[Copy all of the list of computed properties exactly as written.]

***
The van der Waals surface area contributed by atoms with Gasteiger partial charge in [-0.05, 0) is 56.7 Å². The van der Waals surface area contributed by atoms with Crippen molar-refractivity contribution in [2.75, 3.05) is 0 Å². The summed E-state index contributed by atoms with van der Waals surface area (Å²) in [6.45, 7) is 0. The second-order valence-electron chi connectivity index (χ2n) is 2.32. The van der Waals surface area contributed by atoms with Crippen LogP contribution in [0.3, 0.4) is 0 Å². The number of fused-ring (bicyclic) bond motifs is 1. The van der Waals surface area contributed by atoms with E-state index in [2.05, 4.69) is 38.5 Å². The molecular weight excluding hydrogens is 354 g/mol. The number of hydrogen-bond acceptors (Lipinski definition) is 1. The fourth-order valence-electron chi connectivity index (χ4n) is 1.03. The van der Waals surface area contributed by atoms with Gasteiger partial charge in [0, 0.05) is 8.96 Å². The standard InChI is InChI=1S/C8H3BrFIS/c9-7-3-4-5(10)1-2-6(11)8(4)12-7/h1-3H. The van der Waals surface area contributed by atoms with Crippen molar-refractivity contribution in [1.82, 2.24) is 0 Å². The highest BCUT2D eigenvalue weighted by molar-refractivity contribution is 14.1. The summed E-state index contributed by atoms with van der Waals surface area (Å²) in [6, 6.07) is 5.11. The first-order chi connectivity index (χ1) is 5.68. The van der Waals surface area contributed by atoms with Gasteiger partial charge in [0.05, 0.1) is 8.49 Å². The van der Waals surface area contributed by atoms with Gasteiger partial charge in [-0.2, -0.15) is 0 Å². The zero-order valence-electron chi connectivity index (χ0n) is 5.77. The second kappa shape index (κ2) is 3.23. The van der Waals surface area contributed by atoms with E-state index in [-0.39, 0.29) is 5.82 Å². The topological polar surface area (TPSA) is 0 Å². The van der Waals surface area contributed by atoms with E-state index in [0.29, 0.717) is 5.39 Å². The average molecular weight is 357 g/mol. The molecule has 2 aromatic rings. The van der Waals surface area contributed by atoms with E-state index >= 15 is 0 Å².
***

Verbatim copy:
The van der Waals surface area contributed by atoms with Gasteiger partial charge in [-0.05, 0) is 56.7 Å². The van der Waals surface area contributed by atoms with Crippen molar-refractivity contribution in [2.75, 3.05) is 0 Å². The summed E-state index contributed by atoms with van der Waals surface area (Å²) in [6.45, 7) is 0. The second-order valence-electron chi connectivity index (χ2n) is 2.32. The van der Waals surface area contributed by atoms with Crippen LogP contribution in [0.3, 0.4) is 0 Å². The number of fused-ring (bicyclic) bond motifs is 1. The van der Waals surface area contributed by atoms with E-state index in [2.05, 4.69) is 38.5 Å². The molecular weight excluding hydrogens is 354 g/mol. The number of hydrogen-bond acceptors (Lipinski definition) is 1. The fourth-order valence-electron chi connectivity index (χ4n) is 1.03. The van der Waals surface area contributed by atoms with Gasteiger partial charge in [0, 0.05) is 8.96 Å². The standard InChI is InChI=1S/C8H3BrFIS/c9-7-3-4-5(10)1-2-6(11)8(4)12-7/h1-3H. The van der Waals surface area contributed by atoms with Crippen molar-refractivity contribution in [1.82, 2.24) is 0 Å². The highest BCUT2D eigenvalue weighted by molar-refractivity contribution is 14.1. The summed E-state index contributed by atoms with van der Waals surface area (Å²) in [6, 6.07) is 5.11. The first-order chi connectivity index (χ1) is 5.68. The van der Waals surface area contributed by atoms with Gasteiger partial charge in [0.05, 0.1) is 8.49 Å². The van der Waals surface area contributed by atoms with Gasteiger partial charge in [-0.2, -0.15) is 0 Å². The zero-order valence-electron chi connectivity index (χ0n) is 5.77. The second kappa shape index (κ2) is 3.23. The van der Waals surface area contributed by atoms with E-state index in [-0.39, 0.29) is 5.82 Å². The topological polar surface area (TPSA) is 0 Å². The van der Waals surface area contributed by atoms with E-state index in [0.29, 0.717) is 5.39 Å². The average molecular weight is 357 g/mol. The molecule has 2 aromatic rings. The van der Waals surface area contributed by atoms with E-state index >= 15 is 0 Å².